The Times-Picayune in New Orleans may cease daily publication and plans deep staff cuts, reports the Times’ David Carr. Editor Jim Amoss will leave the paper, according to Carr, as will managing editors Peter Kovacs and Dan Shea. The two managing editors were not involved in meetings held this week by incoming publisher Ricky Mathews, who already was set to replace Ashton Phelps Jr. as publisher later this year.
The Times-Picayune “will likely publish two or three times a week rather than daily,” employees of the paper told Carr. The Picayune’s owner, Advance Publications, did something similar with the Ann Arbor News in 2009, cutting staff and focusing its efforts on AnnArbor.com.
Carr described the staff cuts as “large”; Gambit’s Kevin Allman says a source told him via email:
The staff will immediately be whacked by at least a third (from 150 to 100 or fewer reporters). Top brass will be fired and reporters who remain aboard will take sharp salary cuts and be expected to start blogging through the day [for affiliated website NOLA.com].
According to Carr, the Picayune “has avoided some of the deeper cuts in the industry, in part because the newspaper played such a critical role in the coverage of Katrina and its aftermath.” The newspaper published online for three days, and after it resumed the print paper, “its follow-up coverage was praised as being deep and meaningful, especially in a city that was short on good information and rife with rumor and chaos.”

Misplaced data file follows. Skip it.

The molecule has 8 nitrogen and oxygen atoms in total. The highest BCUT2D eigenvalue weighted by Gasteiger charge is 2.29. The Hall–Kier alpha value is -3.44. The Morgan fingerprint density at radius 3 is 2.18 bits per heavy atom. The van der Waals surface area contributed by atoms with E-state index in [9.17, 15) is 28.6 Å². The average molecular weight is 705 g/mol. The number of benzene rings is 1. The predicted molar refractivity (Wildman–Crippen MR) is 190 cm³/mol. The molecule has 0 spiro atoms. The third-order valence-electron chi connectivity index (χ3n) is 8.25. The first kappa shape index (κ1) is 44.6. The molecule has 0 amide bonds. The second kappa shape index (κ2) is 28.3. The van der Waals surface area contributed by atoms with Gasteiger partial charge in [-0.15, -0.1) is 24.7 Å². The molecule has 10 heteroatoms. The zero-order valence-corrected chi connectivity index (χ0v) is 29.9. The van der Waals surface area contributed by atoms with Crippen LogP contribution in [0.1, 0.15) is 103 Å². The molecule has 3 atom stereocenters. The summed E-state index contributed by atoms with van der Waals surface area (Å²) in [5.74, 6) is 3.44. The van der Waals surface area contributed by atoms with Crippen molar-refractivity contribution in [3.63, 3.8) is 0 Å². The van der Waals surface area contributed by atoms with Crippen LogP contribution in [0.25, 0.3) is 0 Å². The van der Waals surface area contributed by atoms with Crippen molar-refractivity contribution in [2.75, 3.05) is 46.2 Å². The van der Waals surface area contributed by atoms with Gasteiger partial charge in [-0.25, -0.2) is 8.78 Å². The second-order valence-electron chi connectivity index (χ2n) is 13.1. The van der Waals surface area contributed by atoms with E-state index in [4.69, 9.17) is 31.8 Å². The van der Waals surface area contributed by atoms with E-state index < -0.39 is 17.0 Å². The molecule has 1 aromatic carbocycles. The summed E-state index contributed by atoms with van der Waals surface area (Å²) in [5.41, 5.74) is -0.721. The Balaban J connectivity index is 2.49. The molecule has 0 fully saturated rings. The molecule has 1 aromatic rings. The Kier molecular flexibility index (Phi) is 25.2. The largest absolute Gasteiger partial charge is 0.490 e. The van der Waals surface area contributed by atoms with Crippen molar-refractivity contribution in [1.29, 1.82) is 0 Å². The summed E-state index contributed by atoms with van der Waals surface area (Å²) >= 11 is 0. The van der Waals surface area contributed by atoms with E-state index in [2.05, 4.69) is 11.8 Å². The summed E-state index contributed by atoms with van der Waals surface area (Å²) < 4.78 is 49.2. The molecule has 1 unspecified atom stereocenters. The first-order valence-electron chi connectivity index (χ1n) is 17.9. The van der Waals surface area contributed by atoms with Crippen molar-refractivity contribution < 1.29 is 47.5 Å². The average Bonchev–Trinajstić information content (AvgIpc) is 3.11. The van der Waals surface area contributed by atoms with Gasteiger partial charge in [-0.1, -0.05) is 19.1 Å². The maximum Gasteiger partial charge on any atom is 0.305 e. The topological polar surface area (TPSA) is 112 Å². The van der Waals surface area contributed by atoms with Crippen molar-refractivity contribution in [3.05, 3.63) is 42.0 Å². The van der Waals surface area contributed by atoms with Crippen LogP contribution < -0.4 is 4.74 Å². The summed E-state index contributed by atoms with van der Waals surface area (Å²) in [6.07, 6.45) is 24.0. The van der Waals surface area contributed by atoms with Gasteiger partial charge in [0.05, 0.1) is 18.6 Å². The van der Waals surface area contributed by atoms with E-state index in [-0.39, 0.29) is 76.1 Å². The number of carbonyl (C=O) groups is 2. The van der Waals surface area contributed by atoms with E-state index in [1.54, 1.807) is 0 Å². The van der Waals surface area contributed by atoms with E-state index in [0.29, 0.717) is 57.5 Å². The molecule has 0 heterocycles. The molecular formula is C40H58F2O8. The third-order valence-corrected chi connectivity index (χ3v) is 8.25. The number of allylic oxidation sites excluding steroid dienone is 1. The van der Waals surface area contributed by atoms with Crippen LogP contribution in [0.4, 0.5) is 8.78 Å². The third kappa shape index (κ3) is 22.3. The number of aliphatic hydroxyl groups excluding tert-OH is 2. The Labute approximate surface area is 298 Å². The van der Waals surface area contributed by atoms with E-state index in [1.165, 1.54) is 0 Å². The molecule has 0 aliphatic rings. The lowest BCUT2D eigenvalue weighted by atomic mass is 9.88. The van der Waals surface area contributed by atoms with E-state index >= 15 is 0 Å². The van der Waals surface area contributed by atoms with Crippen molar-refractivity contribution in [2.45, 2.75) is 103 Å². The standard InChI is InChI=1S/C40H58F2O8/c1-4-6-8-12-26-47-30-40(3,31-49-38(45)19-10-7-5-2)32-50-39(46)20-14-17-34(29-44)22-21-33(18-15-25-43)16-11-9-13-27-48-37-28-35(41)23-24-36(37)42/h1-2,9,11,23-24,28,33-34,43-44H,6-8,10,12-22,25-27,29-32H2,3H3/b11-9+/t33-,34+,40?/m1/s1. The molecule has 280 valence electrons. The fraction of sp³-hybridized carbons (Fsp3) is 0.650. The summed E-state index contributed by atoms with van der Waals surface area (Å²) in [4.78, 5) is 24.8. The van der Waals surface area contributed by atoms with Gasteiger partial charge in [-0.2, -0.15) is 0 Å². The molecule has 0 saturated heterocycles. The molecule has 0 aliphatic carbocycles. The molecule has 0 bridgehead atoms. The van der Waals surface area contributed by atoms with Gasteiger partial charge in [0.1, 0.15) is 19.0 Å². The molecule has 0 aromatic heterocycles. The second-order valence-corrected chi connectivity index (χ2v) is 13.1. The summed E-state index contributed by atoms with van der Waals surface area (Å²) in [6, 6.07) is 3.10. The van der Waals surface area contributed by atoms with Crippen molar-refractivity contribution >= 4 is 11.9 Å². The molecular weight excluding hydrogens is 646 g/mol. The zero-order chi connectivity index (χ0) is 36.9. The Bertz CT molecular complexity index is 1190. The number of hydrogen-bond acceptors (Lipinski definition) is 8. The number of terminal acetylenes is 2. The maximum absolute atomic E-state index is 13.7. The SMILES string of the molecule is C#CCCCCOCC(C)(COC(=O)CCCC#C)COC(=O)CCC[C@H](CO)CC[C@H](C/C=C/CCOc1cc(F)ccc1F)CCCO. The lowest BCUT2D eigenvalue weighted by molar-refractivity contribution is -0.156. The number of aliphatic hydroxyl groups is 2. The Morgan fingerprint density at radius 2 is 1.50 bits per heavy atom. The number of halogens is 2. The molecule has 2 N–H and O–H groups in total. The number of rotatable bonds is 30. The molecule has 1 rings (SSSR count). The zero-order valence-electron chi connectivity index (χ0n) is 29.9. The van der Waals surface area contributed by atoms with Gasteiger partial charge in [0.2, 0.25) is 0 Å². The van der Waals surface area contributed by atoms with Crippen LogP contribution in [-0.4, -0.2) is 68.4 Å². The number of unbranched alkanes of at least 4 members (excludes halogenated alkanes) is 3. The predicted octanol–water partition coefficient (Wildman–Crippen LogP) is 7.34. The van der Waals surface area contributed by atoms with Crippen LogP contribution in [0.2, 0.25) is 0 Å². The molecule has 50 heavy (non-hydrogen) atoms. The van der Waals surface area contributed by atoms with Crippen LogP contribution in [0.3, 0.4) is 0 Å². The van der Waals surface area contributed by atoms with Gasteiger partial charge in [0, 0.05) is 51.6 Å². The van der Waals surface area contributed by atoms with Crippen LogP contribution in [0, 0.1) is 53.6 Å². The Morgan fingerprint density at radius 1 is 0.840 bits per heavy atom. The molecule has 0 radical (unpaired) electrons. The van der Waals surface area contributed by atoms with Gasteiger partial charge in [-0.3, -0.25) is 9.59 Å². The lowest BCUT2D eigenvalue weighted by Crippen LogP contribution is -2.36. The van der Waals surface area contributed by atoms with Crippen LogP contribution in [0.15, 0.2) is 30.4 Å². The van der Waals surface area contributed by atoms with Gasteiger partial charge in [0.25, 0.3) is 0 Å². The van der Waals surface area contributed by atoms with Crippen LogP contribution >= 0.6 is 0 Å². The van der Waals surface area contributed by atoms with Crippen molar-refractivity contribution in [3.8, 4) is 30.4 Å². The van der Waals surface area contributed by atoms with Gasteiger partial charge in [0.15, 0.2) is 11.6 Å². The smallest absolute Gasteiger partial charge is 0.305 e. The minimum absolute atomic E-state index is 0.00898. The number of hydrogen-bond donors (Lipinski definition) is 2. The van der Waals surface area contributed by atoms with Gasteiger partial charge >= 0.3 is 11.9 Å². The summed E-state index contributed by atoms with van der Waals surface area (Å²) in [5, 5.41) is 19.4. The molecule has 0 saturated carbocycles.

The Times-Picayune’s website, Nola.com, recently rolled out what employees call a “yellow journalism” look, Allman writes. It’s a social-feed looking design that gives great play to the number of comments a story receives; Advance also uses it on Mlive.com and al.com. Wade Kwon rounded up reader reactions to the latter.
Poynter’s Rick Edmonds took a look at the retooled news org in Ann Arbor the year after it cut back on print and shifted its focus to AnnArbor.com. An exec said print circulation was OK, Web traffic was excellent, and it cost a lot less than its predecessor:
With the new pattern, Advance saves big money in two ways. Publishing just two days instead of seven cuts way back on paper and distribution costs (printing is done at a sister Advance paper nearby). The reconstituted newsroom with 35 staffers is about half the size of the old, and many of those jobs are lower-paid.
In 2010 Douglas McCollam looked at the Times-Picayune five years after Katrina and noted that “editorial head count has decreased from about 265 before the storm to between 165-170 today.”